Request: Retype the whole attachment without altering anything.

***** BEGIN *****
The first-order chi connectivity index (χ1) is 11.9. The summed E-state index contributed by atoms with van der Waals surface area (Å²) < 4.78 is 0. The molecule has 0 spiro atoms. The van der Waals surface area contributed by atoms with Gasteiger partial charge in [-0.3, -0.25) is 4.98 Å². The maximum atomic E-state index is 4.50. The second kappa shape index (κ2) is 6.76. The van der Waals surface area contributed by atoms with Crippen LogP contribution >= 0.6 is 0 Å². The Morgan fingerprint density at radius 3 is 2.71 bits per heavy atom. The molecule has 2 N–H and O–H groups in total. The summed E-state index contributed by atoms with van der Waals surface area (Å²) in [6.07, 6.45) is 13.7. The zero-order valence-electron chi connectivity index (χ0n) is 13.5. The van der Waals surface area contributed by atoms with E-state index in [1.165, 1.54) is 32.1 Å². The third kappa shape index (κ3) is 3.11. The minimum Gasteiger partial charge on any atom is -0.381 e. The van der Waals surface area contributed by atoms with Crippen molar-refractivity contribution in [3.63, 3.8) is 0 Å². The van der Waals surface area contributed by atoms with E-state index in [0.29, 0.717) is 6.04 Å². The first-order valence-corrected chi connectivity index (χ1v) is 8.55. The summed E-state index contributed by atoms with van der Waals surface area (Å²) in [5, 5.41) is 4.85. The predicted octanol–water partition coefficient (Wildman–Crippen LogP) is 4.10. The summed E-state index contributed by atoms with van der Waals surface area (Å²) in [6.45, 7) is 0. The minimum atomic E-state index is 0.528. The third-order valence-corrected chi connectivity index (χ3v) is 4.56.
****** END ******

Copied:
The first-order chi connectivity index (χ1) is 11.9. The summed E-state index contributed by atoms with van der Waals surface area (Å²) < 4.78 is 0. The molecule has 0 spiro atoms. The van der Waals surface area contributed by atoms with Gasteiger partial charge in [-0.3, -0.25) is 4.98 Å². The maximum atomic E-state index is 4.50. The second kappa shape index (κ2) is 6.76. The van der Waals surface area contributed by atoms with Crippen LogP contribution >= 0.6 is 0 Å². The Morgan fingerprint density at radius 3 is 2.71 bits per heavy atom. The molecule has 2 N–H and O–H groups in total. The summed E-state index contributed by atoms with van der Waals surface area (Å²) in [6.07, 6.45) is 13.7. The zero-order valence-electron chi connectivity index (χ0n) is 13.5. The van der Waals surface area contributed by atoms with E-state index in [1.165, 1.54) is 32.1 Å². The third kappa shape index (κ3) is 3.11. The minimum Gasteiger partial charge on any atom is -0.381 e. The van der Waals surface area contributed by atoms with Crippen molar-refractivity contribution in [3.63, 3.8) is 0 Å². The van der Waals surface area contributed by atoms with E-state index in [0.29, 0.717) is 6.04 Å². The first-order valence-corrected chi connectivity index (χ1v) is 8.55. The summed E-state index contributed by atoms with van der Waals surface area (Å²) in [5, 5.41) is 4.85. The predicted octanol–water partition coefficient (Wildman–Crippen LogP) is 4.10. The summed E-state index contributed by atoms with van der Waals surface area (Å²) in [6.45, 7) is 0. The minimum atomic E-state index is 0.528. The third-order valence-corrected chi connectivity index (χ3v) is 4.56.